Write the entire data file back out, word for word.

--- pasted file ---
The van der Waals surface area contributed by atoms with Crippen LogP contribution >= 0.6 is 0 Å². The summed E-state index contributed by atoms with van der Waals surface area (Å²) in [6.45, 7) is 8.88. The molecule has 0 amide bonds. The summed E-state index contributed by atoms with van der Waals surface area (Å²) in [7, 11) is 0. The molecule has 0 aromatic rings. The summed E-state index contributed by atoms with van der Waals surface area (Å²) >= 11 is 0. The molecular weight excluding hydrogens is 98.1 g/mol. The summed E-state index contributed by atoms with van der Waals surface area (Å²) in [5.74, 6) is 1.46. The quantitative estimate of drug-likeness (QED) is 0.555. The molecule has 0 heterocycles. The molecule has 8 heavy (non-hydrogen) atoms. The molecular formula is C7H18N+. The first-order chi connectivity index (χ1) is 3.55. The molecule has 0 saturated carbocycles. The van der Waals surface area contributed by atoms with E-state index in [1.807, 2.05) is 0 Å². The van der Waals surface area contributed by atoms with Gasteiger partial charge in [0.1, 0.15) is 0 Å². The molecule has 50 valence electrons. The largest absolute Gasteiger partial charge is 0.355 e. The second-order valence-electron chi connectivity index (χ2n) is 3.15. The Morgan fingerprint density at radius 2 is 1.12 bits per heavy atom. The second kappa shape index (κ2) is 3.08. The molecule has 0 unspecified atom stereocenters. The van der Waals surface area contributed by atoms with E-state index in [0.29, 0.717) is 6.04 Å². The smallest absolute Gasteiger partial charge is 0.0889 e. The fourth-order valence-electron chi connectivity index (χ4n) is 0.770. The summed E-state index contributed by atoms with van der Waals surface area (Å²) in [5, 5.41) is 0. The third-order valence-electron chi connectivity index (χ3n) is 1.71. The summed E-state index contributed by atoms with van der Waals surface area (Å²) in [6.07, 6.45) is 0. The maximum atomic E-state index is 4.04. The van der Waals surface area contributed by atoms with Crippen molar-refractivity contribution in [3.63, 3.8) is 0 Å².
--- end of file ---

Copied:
The van der Waals surface area contributed by atoms with Crippen LogP contribution >= 0.6 is 0 Å². The summed E-state index contributed by atoms with van der Waals surface area (Å²) in [6.45, 7) is 8.88. The molecule has 0 amide bonds. The summed E-state index contributed by atoms with van der Waals surface area (Å²) in [7, 11) is 0. The molecule has 0 aromatic rings. The summed E-state index contributed by atoms with van der Waals surface area (Å²) >= 11 is 0. The molecular weight excluding hydrogens is 98.1 g/mol. The summed E-state index contributed by atoms with van der Waals surface area (Å²) in [5.74, 6) is 1.46. The quantitative estimate of drug-likeness (QED) is 0.555. The molecule has 0 heterocycles. The molecule has 8 heavy (non-hydrogen) atoms. The molecular formula is C7H18N+. The first-order chi connectivity index (χ1) is 3.55. The molecule has 0 saturated carbocycles. The van der Waals surface area contributed by atoms with E-state index in [1.807, 2.05) is 0 Å². The van der Waals surface area contributed by atoms with Gasteiger partial charge in [0.1, 0.15) is 0 Å². The molecule has 50 valence electrons. The largest absolute Gasteiger partial charge is 0.355 e. The second-order valence-electron chi connectivity index (χ2n) is 3.15. The Morgan fingerprint density at radius 2 is 1.12 bits per heavy atom. The second kappa shape index (κ2) is 3.08. The molecule has 0 unspecified atom stereocenters. The van der Waals surface area contributed by atoms with E-state index in [0.29, 0.717) is 6.04 Å². The smallest absolute Gasteiger partial charge is 0.0889 e. The fourth-order valence-electron chi connectivity index (χ4n) is 0.770. The summed E-state index contributed by atoms with van der Waals surface area (Å²) in [5, 5.41) is 0. The third-order valence-electron chi connectivity index (χ3n) is 1.71. The summed E-state index contributed by atoms with van der Waals surface area (Å²) in [6.07, 6.45) is 0. The maximum atomic E-state index is 4.04. The van der Waals surface area contributed by atoms with Crippen molar-refractivity contribution in [3.63, 3.8) is 0 Å².